If we want to improve as photographers, we need not be lazy in our approach to photography. We shouldn’t allow the convenience of the modern era of photography to make us lazy. Laziness promotes a sloppy approach to photography and laziness creates a non learning environment.It takes away the thinking component in photography and causes us to fail in understanding light and composition.

You may say I’m over reacting and you are certainly entitled to your point of view.I get to travel around and speak at various photographic clubs etc and what I observe concerns me. There is a great gap between those who do know  and those who don’t.

I have a challenge for you. The next time you come to a subject that you really like, no matter what is, pretend that your digital camera is a film base camera and that you have a roll of 36 film in it. You have 36 shots, what will you take?


Note the pictures that you see here are low res and don’t reflect the outstanding quality of the final product.

Below is my trusty work horse and through this camera, I have learnt so much in understanding light and composition.

Pete Dobré

Author Pete Dobré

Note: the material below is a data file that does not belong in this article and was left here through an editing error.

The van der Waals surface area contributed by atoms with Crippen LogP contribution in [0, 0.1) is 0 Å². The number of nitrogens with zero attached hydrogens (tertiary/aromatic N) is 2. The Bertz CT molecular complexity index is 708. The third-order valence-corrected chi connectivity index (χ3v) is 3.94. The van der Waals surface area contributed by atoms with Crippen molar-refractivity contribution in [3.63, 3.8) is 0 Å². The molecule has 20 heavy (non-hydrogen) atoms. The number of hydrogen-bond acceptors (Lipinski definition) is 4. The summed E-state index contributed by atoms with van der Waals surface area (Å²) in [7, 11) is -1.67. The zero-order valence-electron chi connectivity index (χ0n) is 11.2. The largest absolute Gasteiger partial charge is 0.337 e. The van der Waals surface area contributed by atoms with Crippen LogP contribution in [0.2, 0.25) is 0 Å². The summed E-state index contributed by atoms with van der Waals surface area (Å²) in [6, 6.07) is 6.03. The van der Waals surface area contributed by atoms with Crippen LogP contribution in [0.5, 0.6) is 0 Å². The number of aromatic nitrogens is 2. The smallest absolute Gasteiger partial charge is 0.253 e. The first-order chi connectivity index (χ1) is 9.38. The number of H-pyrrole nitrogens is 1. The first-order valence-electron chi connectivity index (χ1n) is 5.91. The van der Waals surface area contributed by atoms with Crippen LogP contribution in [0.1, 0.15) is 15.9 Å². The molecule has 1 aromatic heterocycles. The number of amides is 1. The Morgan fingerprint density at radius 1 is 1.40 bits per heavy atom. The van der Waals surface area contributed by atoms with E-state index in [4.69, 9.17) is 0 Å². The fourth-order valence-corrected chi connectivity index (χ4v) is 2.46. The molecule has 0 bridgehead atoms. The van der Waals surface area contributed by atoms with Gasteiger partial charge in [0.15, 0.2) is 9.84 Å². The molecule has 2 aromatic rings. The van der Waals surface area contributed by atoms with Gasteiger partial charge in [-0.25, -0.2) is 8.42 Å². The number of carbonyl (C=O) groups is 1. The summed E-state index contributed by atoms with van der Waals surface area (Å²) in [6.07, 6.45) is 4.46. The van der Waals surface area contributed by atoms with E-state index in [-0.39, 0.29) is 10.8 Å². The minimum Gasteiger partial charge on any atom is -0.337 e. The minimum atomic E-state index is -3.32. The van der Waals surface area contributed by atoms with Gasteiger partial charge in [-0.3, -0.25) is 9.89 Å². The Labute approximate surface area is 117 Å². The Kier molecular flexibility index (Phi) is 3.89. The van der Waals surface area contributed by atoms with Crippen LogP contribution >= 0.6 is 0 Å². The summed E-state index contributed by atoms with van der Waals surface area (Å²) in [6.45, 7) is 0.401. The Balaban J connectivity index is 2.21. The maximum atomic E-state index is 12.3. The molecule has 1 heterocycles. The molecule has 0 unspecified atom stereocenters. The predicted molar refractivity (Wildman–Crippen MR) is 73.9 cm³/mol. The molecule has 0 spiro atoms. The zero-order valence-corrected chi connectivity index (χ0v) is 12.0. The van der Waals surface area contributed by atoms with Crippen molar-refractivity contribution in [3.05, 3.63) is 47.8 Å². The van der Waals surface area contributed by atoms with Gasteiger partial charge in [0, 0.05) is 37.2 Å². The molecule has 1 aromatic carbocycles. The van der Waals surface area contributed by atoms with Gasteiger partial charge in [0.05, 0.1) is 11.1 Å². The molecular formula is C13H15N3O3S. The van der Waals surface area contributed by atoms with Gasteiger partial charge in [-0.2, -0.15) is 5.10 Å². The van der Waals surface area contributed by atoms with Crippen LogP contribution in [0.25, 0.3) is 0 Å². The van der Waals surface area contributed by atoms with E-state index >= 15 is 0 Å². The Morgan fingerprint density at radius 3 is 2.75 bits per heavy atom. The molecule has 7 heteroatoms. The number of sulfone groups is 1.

Pete's photography is self taught. As a young child photography was an interest. His passion for the varying landscapes of Oz comes from frequent visits as a youngster, to his Gandparent's sheep farm in Barmera, a small country town in South Australia. Pete Dobré is a Freelance Photographer who blazes the trail for 6 months each year, capturing awe-inspiring images. Pete's work expresses his creative flair, emotions and love for the natural scapes of Australia. He remembers the hot day when he was 8, leaving town for the farm. His parents had an old car. Within about 2 kilometres of reaching the farm gate, they were bogged on a small red sand dune. The flies were buzzing continuously and the heat was beating down. Sticks, leaves and branches were wedged under the back tyres, to get the car moving. His mum was in a panic but Pete thought that it was exciting. From that moment he knew that he loved being out in creation, with the sense of adventure in the wild. This is where Pete's passion began. Photography for Pete is an expressive means for visual communication. He says, 'There is never a boring moment in my work. There is always something to photograph and I love being creative. The only limit to creativity is a lack of creativity.' Pete's aim as a photographer is to present images that provoke and stimulate the mind, to capture God's awesome creation and to share this with others. If Pete can do a little justice to God's creativity, then he is quietly satisfied. As a photographer Pete's inspiration and passion for his work comes from knowing God who created everything in the beginning. Knowing God, the Creator gives more substance and meaning to what he captures on film. Pete sees his role as freezing a moment in time and history which will never be repeated exactly the same again. The light, clouds and seasons will always be different. Pete's love for natural conditions at different times of the day, displaying varying moods and cloud formations makes his work very special and eye catching.